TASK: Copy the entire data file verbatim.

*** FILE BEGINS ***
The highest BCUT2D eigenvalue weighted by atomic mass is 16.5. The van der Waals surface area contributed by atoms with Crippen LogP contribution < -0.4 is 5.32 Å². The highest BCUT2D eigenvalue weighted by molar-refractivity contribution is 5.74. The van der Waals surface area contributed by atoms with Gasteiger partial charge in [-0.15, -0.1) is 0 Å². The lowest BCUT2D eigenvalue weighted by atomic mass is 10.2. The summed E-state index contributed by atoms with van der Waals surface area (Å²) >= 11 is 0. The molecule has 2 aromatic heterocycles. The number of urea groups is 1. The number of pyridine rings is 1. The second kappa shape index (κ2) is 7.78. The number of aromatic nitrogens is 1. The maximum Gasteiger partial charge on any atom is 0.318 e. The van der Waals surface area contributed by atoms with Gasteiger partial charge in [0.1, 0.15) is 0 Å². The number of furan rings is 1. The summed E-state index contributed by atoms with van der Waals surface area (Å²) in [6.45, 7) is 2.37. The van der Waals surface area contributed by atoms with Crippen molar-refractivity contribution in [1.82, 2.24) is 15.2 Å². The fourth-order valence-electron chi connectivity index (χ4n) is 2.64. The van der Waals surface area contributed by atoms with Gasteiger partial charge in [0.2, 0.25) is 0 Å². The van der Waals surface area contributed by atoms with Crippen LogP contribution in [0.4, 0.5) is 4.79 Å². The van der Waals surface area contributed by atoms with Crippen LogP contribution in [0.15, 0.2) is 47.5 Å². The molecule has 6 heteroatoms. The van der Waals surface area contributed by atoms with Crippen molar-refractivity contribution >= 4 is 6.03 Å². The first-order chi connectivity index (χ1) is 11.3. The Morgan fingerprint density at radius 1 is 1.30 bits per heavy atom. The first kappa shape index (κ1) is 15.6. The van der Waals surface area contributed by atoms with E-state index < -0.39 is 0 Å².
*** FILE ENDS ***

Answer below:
The highest BCUT2D eigenvalue weighted by atomic mass is 16.5. The van der Waals surface area contributed by atoms with Crippen LogP contribution < -0.4 is 5.32 Å². The highest BCUT2D eigenvalue weighted by molar-refractivity contribution is 5.74. The van der Waals surface area contributed by atoms with Gasteiger partial charge in [-0.15, -0.1) is 0 Å². The lowest BCUT2D eigenvalue weighted by atomic mass is 10.2. The summed E-state index contributed by atoms with van der Waals surface area (Å²) >= 11 is 0. The molecule has 2 aromatic heterocycles. The number of urea groups is 1. The number of pyridine rings is 1. The second kappa shape index (κ2) is 7.78. The number of aromatic nitrogens is 1. The maximum Gasteiger partial charge on any atom is 0.318 e. The van der Waals surface area contributed by atoms with Gasteiger partial charge in [0.1, 0.15) is 0 Å². The number of furan rings is 1. The summed E-state index contributed by atoms with van der Waals surface area (Å²) in [6.45, 7) is 2.37. The van der Waals surface area contributed by atoms with Crippen molar-refractivity contribution in [1.82, 2.24) is 15.2 Å². The fourth-order valence-electron chi connectivity index (χ4n) is 2.64. The van der Waals surface area contributed by atoms with Gasteiger partial charge in [0.2, 0.25) is 0 Å². The van der Waals surface area contributed by atoms with Crippen LogP contribution in [0.4, 0.5) is 4.79 Å². The van der Waals surface area contributed by atoms with Crippen LogP contribution in [0.15, 0.2) is 47.5 Å². The molecule has 6 heteroatoms. The van der Waals surface area contributed by atoms with Crippen molar-refractivity contribution >= 4 is 6.03 Å². The first-order chi connectivity index (χ1) is 11.3. The Morgan fingerprint density at radius 1 is 1.30 bits per heavy atom. The first kappa shape index (κ1) is 15.6. The van der Waals surface area contributed by atoms with E-state index < -0.39 is 0 Å².